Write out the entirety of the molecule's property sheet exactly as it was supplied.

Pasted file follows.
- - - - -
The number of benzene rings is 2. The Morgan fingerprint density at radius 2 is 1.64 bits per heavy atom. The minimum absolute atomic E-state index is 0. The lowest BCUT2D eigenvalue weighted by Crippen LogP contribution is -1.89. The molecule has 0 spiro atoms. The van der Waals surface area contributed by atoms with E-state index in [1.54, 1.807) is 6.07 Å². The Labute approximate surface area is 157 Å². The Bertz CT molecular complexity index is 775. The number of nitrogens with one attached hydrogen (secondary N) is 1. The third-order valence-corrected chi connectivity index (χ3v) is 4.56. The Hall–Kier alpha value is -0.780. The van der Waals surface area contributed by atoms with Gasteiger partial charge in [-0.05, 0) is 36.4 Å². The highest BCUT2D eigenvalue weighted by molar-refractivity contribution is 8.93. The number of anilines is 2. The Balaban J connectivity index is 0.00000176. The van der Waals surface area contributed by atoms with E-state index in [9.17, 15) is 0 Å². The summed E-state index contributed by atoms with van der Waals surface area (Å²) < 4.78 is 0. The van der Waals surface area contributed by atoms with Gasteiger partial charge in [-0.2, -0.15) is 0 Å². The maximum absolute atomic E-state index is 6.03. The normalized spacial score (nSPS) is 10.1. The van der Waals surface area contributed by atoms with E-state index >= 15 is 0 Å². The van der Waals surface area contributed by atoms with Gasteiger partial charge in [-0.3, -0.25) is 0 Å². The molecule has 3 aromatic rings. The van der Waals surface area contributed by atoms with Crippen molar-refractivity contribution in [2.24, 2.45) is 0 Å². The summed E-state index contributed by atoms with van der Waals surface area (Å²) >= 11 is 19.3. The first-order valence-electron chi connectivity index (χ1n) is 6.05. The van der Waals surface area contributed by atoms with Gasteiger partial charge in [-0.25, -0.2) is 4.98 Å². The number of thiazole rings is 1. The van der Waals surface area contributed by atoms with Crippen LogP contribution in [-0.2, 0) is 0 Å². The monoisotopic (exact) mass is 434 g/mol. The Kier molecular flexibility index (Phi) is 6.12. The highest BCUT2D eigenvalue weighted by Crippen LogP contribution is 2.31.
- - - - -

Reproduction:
The number of benzene rings is 2. The Morgan fingerprint density at radius 2 is 1.64 bits per heavy atom. The minimum absolute atomic E-state index is 0. The lowest BCUT2D eigenvalue weighted by Crippen LogP contribution is -1.89. The molecule has 0 spiro atoms. The van der Waals surface area contributed by atoms with E-state index in [1.54, 1.807) is 6.07 Å². The Labute approximate surface area is 157 Å². The Bertz CT molecular complexity index is 775. The number of nitrogens with one attached hydrogen (secondary N) is 1. The third-order valence-corrected chi connectivity index (χ3v) is 4.56. The Hall–Kier alpha value is -0.780. The van der Waals surface area contributed by atoms with Gasteiger partial charge in [-0.05, 0) is 36.4 Å². The highest BCUT2D eigenvalue weighted by molar-refractivity contribution is 8.93. The number of anilines is 2. The Balaban J connectivity index is 0.00000176. The van der Waals surface area contributed by atoms with E-state index in [9.17, 15) is 0 Å². The summed E-state index contributed by atoms with van der Waals surface area (Å²) < 4.78 is 0. The van der Waals surface area contributed by atoms with Gasteiger partial charge in [-0.2, -0.15) is 0 Å². The maximum absolute atomic E-state index is 6.03. The normalized spacial score (nSPS) is 10.1. The van der Waals surface area contributed by atoms with E-state index >= 15 is 0 Å². The van der Waals surface area contributed by atoms with Gasteiger partial charge in [-0.3, -0.25) is 0 Å². The molecule has 3 aromatic rings. The van der Waals surface area contributed by atoms with Crippen molar-refractivity contribution in [2.24, 2.45) is 0 Å². The summed E-state index contributed by atoms with van der Waals surface area (Å²) >= 11 is 19.3. The first-order valence-electron chi connectivity index (χ1n) is 6.05. The van der Waals surface area contributed by atoms with Gasteiger partial charge in [-0.25, -0.2) is 4.98 Å². The number of thiazole rings is 1. The van der Waals surface area contributed by atoms with Crippen LogP contribution in [-0.2, 0) is 0 Å². The monoisotopic (exact) mass is 434 g/mol. The Kier molecular flexibility index (Phi) is 6.12. The highest BCUT2D eigenvalue weighted by Crippen LogP contribution is 2.31.